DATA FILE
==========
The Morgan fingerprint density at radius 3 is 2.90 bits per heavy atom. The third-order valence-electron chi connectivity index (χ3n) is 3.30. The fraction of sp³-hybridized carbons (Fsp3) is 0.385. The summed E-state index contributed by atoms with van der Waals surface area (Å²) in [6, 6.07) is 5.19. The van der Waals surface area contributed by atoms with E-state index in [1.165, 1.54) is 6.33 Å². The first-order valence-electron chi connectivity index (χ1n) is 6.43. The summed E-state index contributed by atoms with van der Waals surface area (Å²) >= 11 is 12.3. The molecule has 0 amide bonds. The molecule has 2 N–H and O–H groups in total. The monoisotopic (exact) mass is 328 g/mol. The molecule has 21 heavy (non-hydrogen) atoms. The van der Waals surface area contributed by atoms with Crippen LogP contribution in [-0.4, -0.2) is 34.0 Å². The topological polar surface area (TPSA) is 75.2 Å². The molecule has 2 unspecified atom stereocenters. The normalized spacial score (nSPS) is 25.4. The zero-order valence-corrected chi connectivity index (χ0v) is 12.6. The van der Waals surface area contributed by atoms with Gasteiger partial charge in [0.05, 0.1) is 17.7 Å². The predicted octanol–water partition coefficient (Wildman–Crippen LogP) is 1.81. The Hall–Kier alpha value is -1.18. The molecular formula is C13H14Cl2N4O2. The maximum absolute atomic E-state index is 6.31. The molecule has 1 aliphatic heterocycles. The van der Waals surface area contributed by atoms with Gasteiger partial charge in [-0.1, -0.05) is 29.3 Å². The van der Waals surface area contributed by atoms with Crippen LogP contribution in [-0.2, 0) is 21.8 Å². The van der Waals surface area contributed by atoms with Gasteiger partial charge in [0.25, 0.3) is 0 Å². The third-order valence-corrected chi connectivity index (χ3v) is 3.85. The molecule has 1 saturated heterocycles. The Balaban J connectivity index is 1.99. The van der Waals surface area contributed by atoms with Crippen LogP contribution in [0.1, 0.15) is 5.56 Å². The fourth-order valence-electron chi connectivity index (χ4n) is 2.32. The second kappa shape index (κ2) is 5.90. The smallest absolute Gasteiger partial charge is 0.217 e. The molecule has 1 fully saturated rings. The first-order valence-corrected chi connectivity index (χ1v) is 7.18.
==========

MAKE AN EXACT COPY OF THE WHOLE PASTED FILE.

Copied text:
The Morgan fingerprint density at radius 3 is 2.90 bits per heavy atom. The third-order valence-electron chi connectivity index (χ3n) is 3.30. The fraction of sp³-hybridized carbons (Fsp3) is 0.385. The summed E-state index contributed by atoms with van der Waals surface area (Å²) in [6, 6.07) is 5.19. The van der Waals surface area contributed by atoms with E-state index in [1.165, 1.54) is 6.33 Å². The first-order valence-electron chi connectivity index (χ1n) is 6.43. The summed E-state index contributed by atoms with van der Waals surface area (Å²) >= 11 is 12.3. The molecule has 0 amide bonds. The molecule has 2 N–H and O–H groups in total. The monoisotopic (exact) mass is 328 g/mol. The molecule has 21 heavy (non-hydrogen) atoms. The van der Waals surface area contributed by atoms with Crippen LogP contribution in [-0.4, -0.2) is 34.0 Å². The topological polar surface area (TPSA) is 75.2 Å². The molecule has 2 unspecified atom stereocenters. The normalized spacial score (nSPS) is 25.4. The zero-order valence-corrected chi connectivity index (χ0v) is 12.6. The van der Waals surface area contributed by atoms with Gasteiger partial charge in [0.05, 0.1) is 17.7 Å². The predicted octanol–water partition coefficient (Wildman–Crippen LogP) is 1.81. The Hall–Kier alpha value is -1.18. The molecular formula is C13H14Cl2N4O2. The maximum absolute atomic E-state index is 6.31. The molecule has 1 aliphatic heterocycles. The van der Waals surface area contributed by atoms with Gasteiger partial charge in [-0.1, -0.05) is 29.3 Å². The van der Waals surface area contributed by atoms with Crippen LogP contribution in [-0.2, 0) is 21.8 Å². The van der Waals surface area contributed by atoms with Gasteiger partial charge in [0.25, 0.3) is 0 Å². The third-order valence-corrected chi connectivity index (χ3v) is 3.85. The molecule has 1 saturated heterocycles. The Balaban J connectivity index is 1.99. The van der Waals surface area contributed by atoms with Crippen LogP contribution in [0.1, 0.15) is 5.56 Å². The fourth-order valence-electron chi connectivity index (χ4n) is 2.32. The second kappa shape index (κ2) is 5.90. The smallest absolute Gasteiger partial charge is 0.217 e. The molecule has 1 fully saturated rings. The first-order valence-corrected chi connectivity index (χ1v) is 7.18.